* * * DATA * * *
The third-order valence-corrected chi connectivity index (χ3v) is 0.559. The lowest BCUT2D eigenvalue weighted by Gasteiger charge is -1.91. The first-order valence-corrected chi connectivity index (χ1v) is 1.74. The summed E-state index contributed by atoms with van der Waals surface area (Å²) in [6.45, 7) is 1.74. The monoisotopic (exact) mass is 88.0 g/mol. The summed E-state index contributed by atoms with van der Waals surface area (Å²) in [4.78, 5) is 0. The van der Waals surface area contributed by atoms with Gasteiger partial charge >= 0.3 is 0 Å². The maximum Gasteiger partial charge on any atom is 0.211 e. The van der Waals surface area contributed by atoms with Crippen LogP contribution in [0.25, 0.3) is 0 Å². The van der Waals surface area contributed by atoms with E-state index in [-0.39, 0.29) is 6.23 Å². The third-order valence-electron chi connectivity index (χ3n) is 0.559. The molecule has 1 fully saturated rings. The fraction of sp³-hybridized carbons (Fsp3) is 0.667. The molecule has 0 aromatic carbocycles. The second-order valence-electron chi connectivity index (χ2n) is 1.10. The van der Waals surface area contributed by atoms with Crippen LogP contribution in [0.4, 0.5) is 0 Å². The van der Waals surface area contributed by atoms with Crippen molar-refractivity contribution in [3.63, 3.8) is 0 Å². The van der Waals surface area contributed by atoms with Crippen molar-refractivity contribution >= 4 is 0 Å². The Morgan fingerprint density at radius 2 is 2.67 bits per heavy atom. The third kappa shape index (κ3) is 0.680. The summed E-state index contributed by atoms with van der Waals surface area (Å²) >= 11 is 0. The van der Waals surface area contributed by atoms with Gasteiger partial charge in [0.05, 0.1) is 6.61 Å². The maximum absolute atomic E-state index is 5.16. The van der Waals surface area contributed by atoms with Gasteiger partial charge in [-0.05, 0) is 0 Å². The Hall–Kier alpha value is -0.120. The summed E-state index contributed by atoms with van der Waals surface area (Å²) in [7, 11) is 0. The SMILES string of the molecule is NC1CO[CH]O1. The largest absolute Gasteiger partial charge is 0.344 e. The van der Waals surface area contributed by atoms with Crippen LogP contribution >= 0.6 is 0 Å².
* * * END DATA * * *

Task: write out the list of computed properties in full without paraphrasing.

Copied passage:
The third-order valence-corrected chi connectivity index (χ3v) is 0.559. The lowest BCUT2D eigenvalue weighted by Gasteiger charge is -1.91. The first-order valence-corrected chi connectivity index (χ1v) is 1.74. The summed E-state index contributed by atoms with van der Waals surface area (Å²) in [6.45, 7) is 1.74. The monoisotopic (exact) mass is 88.0 g/mol. The summed E-state index contributed by atoms with van der Waals surface area (Å²) in [4.78, 5) is 0. The van der Waals surface area contributed by atoms with Gasteiger partial charge >= 0.3 is 0 Å². The maximum Gasteiger partial charge on any atom is 0.211 e. The van der Waals surface area contributed by atoms with Crippen LogP contribution in [0.25, 0.3) is 0 Å². The van der Waals surface area contributed by atoms with E-state index in [-0.39, 0.29) is 6.23 Å². The third-order valence-electron chi connectivity index (χ3n) is 0.559. The molecule has 1 fully saturated rings. The fraction of sp³-hybridized carbons (Fsp3) is 0.667. The molecule has 0 aromatic carbocycles. The second-order valence-electron chi connectivity index (χ2n) is 1.10. The van der Waals surface area contributed by atoms with Crippen LogP contribution in [0.4, 0.5) is 0 Å². The van der Waals surface area contributed by atoms with Crippen molar-refractivity contribution in [3.63, 3.8) is 0 Å². The van der Waals surface area contributed by atoms with Crippen molar-refractivity contribution >= 4 is 0 Å². The Morgan fingerprint density at radius 2 is 2.67 bits per heavy atom. The third kappa shape index (κ3) is 0.680. The summed E-state index contributed by atoms with van der Waals surface area (Å²) >= 11 is 0. The van der Waals surface area contributed by atoms with Gasteiger partial charge in [0.05, 0.1) is 6.61 Å². The maximum absolute atomic E-state index is 5.16. The van der Waals surface area contributed by atoms with Gasteiger partial charge in [-0.05, 0) is 0 Å². The Hall–Kier alpha value is -0.120. The summed E-state index contributed by atoms with van der Waals surface area (Å²) in [7, 11) is 0. The SMILES string of the molecule is NC1CO[CH]O1. The largest absolute Gasteiger partial charge is 0.344 e. The van der Waals surface area contributed by atoms with Crippen LogP contribution >= 0.6 is 0 Å².